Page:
By James Goldman at Wembley
It is a debate that has raged ever since Wayne Rooney’s right foot acquainted itself with the calf of Montenegro defender Miodrag Dzudovic’s calf in England’s final Euro 2012 qualifying match.
On Saturday, Danny Welbeck provided a convincing, if not emphatic, argument to suggest he is the man to deputise for England’s suspended talisman against France in a little over a week’s time.
That England are forced to rely on a talent as raw as Welbeck, who 18 months ago was still mulling over whether to commit to Ghana or not, speaks volumes for the lack of options Roy Hodgson has at his disposal.
A week ago in Oslo Andy Carroll gave a passable impression of an international footballer but his considerable presence, regardless of best intentions, will always lend itself to a more agricultural style of play.
The Liverpool man has somewhat unfairly been pigeonholed as a lumbering target man, his end of season renaissance with Liverpool proved there was more to his game than a crash, bang, wallop approach on which he built his reputation at Newcastle.
The urge to get the ball forward quickly, however, is a temptation too strong for many of England’s more limited players to resist.
Welbeck is perfectly equipped to play the lone ranger in England’s attack. Lythe, energetic, sure of touch and fleet of foot, he offers pretty much everything that Carroll does not
Go long. Go home. That has been the recipe for failure in recent times and England cannot afford to be lulled into thinking that Carroll’s hulking frame will be enough to destabilise defenders as composed as those who they will face in Ukraine.
A more subtle approach will be required if England are to garner anything against Laurent Blanc’s men in their Group D opener in Donetsk. With one nonchalant stab of his left foot, Welbeck suggested he is the man Hodgson must look to shape his attack around in the absence of Rooney.
The new Wembley will have seen few more accomplished finishes than the one the 21-year-old manufactured 10 minutes from the interval in a game that provided a pretty fair reflection of what we can expect to see at the Donbass Arena a week on Monday – a technically superior side bossing possession against well-drilled opponents who will look to strike on the break.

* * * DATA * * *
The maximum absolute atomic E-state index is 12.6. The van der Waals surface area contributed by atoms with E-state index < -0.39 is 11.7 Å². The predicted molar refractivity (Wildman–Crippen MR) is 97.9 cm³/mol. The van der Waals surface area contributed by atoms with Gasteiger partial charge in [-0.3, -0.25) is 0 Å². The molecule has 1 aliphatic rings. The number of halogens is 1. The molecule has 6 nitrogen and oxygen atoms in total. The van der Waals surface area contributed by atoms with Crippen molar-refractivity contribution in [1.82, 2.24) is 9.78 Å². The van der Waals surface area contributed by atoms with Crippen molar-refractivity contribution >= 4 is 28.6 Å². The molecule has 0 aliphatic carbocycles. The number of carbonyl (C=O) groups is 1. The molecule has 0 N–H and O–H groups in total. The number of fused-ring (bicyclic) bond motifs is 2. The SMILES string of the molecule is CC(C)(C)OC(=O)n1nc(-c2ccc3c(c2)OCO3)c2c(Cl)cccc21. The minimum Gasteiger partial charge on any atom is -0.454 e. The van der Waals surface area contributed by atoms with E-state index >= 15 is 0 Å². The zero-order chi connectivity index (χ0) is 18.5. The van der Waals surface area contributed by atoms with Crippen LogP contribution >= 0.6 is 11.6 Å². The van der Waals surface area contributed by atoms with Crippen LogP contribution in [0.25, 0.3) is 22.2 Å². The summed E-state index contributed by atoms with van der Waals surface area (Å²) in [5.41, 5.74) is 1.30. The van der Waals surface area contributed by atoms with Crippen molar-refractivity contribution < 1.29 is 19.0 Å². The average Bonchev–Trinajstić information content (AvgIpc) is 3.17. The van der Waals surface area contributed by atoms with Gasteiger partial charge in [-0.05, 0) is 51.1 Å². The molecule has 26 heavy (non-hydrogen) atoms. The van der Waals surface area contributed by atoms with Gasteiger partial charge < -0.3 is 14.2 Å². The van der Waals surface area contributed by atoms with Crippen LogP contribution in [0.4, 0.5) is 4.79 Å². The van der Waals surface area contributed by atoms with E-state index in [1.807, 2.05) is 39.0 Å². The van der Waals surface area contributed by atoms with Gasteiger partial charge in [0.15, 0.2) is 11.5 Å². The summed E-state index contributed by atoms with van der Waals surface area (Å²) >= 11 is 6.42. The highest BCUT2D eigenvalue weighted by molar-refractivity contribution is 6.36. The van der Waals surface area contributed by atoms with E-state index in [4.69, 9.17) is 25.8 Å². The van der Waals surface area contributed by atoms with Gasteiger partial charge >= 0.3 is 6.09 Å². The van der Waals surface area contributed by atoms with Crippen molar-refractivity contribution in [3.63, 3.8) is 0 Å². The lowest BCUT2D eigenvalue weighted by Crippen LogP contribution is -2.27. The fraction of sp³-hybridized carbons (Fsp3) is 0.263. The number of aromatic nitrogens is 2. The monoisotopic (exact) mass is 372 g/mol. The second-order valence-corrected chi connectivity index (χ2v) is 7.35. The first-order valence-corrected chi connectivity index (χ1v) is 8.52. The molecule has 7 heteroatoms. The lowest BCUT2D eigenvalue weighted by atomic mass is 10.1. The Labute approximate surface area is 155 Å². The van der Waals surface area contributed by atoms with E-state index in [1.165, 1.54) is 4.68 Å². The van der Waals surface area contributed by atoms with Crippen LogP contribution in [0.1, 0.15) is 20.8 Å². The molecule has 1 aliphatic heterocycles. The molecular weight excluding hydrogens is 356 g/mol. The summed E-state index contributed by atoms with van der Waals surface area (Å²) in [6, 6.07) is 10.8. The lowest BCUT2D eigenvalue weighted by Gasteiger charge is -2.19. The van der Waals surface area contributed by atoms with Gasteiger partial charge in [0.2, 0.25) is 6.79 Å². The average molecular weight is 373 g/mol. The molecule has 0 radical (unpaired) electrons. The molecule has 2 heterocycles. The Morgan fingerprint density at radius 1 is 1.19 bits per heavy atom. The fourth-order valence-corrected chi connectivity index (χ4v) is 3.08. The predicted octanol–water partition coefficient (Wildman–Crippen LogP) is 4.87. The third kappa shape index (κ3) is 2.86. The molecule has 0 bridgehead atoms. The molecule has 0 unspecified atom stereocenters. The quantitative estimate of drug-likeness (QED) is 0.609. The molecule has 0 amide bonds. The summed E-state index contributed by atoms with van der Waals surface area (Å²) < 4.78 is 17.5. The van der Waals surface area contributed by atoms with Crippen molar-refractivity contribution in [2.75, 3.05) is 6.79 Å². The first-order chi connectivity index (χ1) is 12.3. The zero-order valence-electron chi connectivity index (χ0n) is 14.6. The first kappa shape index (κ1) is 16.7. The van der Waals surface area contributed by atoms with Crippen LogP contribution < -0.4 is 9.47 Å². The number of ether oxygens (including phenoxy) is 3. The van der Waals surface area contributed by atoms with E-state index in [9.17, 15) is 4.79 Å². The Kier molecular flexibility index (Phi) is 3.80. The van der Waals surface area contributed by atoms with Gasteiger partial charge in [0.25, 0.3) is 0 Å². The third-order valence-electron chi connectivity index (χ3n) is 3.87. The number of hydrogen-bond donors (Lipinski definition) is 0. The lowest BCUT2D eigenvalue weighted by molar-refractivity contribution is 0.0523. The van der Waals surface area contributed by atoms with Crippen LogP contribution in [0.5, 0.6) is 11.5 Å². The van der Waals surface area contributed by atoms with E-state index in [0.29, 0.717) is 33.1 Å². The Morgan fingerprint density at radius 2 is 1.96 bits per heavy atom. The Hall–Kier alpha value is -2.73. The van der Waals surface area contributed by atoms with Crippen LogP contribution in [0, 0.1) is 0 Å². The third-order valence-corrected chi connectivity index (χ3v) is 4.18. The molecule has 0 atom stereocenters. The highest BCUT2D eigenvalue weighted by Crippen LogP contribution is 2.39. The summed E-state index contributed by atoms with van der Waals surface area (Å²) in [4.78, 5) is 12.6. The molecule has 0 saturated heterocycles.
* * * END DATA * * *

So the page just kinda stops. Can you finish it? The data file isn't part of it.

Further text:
With the pattern of England’s tournament seemingly already set in stone Welbeck is perfectly equipped to play the lone ranger in England’s attack. Lythe, energetic, sure of touch and fleet of foot, he offers pretty much everything that Carroll does not.
Moreover, his relationship and understanding with the increasingly influential Ashley Young, a bond forged at club level with Manchester United, even more than his finishing prowess, makes him the standout candidate.
Young has now assisted or scored 11 of England’s last 20 goals and the weight of the pass which presented his club colleague with the opportunity to delicately lift the ball over Simon Mingolet neatly encapsulated the improvement in his game since to he graduated from Aston Villa to the more demanding environment of Old Trafford.
Jermain Defoe, who was mightily unlucky not to double England’s advantage late on with an angled shot that crashed against the far post, seems destined to be limited to the role of bit-part player, while Theo Walcott, despite his and Arsene Wenger’s belief, still lacks the physical qualities to thrive, or indeed survive, in a more central role.
Sir Alex Ferguson, clearly, is a shrewd judge of a player. That Welbeck relegated a player of Javier Hernandez’s stature and class to the substitutes’ bench for large swathes of the season just gone should speak volumes.
Indeed, minus Welbeck in the season-defining Manchester derby United lacked punch and personality and were easily snuffed out. It was, arguably, one of the greatest oversights of Ferguson’s United tenure.
Welbeck, like this England side, is very much a work in progress, but right now his country needs him.